Rix Groeneboom (Parasoft): Mijn Overheid: Performance testing in practice

published May 20, 2011

Summary of talk at the PyGrunn conference.

Rix Groeneboom (Parasoft) talks about Mijn Overheid: Performance testing in practice, at the PyGrunn conference in Groningen, The Netherlands. Organized by Paylogic and Goldmund Wyldebeast & Wunderliebe.

('Mijn Overheid' is Dutch for 'My Government'.) I have a new hobby: collecting screen shots. One is a screen shot of 23 March 2010: disruption at DigiD, central login application of the government, for example for submitting your tax form. Another one: Servers of Cito offline during exam. Yet another one: at the DUO website (government agency that gives loans to students) you could see data from other students. And: changes in a test environment were available on other production systems, so people suddenly discovered they were married or had children.

At the Mijn Overheid website you can login with your DigiD and see all kinds of info about yourself, like home address, home ownership, license plates, speeding tickets. If you agree, the government can send you messages in the system instead of via paper mail. The government wanted a way on this website to know for sure that you have read it. The system is called the 'berichtenbox', message box.

We wanted to be able to simulate lots of civilians ('burgers') to login and use the web site and see what that does with the load on the servers; what is the 'temperature' of the system? Systems in isolation were tested, but there were also dependencies and those make it trickier.

With the government we specified performance requirements. We profiled the server implementation (a LAMP setup). Some search queries were very slow as they needed info from several servers; searching for 'gemeente' (community, city) would give almost every item back as search result. We profiled the combination of the MO (Mijn Overheid) website with the GEB (database with info on civilians).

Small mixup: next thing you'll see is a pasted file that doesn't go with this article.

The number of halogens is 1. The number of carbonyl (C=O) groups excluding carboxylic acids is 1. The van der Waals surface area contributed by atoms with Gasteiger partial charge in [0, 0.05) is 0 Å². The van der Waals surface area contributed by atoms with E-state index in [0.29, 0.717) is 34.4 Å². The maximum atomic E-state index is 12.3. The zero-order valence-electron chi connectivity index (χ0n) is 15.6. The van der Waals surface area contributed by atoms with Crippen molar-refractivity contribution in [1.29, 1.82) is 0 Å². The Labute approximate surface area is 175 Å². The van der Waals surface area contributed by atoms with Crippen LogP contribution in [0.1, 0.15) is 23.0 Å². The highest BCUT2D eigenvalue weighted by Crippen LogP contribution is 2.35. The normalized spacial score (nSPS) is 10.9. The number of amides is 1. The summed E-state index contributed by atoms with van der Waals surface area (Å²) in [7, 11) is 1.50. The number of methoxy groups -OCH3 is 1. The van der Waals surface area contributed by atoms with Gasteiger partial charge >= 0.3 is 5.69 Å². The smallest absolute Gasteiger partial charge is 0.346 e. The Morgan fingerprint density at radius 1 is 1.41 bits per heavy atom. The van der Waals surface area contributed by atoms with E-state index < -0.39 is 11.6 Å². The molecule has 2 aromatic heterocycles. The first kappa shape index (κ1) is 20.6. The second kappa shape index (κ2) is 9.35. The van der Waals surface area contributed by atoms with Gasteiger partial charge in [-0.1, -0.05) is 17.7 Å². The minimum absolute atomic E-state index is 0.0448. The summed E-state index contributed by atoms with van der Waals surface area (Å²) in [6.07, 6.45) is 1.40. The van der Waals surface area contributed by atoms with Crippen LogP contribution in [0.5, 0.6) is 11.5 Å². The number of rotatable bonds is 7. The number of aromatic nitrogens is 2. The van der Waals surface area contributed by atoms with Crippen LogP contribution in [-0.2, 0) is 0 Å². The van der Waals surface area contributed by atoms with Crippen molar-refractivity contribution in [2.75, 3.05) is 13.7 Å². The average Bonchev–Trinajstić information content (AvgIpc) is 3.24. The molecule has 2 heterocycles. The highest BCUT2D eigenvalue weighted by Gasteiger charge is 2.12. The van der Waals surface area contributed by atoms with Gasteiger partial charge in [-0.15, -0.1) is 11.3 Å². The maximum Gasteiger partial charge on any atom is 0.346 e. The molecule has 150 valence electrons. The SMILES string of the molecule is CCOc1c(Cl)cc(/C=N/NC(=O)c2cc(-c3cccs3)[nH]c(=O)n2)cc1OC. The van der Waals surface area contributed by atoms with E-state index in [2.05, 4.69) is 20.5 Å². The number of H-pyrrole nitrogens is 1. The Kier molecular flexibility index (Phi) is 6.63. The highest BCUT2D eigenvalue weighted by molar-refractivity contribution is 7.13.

We had only 2 DigiD accounts available to test the load on the system. That is not quite enough. So we faked/stubbed the DigiD server. This way we could let the test MO website talk with our fake DigiD server with lots more load, making the testing also simpler.

We created a platform for SOA and chain testing. Written in Java, Jython and Eclipse. Agile and continuous integration with a command line and web interface. It could run on Windows, Linux, Solaris, with a Linux VMWare image available. External integration with version control, defect tracking and testdata generation.

For the load testing we used Python and MySQL. We implemented intelligence, like simple 'wait' steps, generating valid BSN (social security) numbers. Every request was logged in MySQL; this database also had a shadow administration of user accounts. Extra checks to see if someone had been able to see information for a different account.

The system was very fast on low load. But at 1000 users at the same time, requests could take 20 seconds. That would be quite an extreme load, but good for testing. We found that the database query took 90 percent of the time. Also loading the PHP modules at some point took 8 seconds. A little smarter programming fixed that (being smarter so you don't always need require_once in the interpreter). Some optimizations in NFS, Apache and the OS.

We talked about process improvements. The load testing sometimes could not be done on the acceptance server because that was being used to test functionality. We figured out where the actual bottle necks were, which could be on a different system: it's nice if the load on our server is low, but if the user is still waiting for reaction from a different system it does not buy him much.

Summary: We set a performance norm. We found out the weakest link in the various system. Result was a large number of improvements.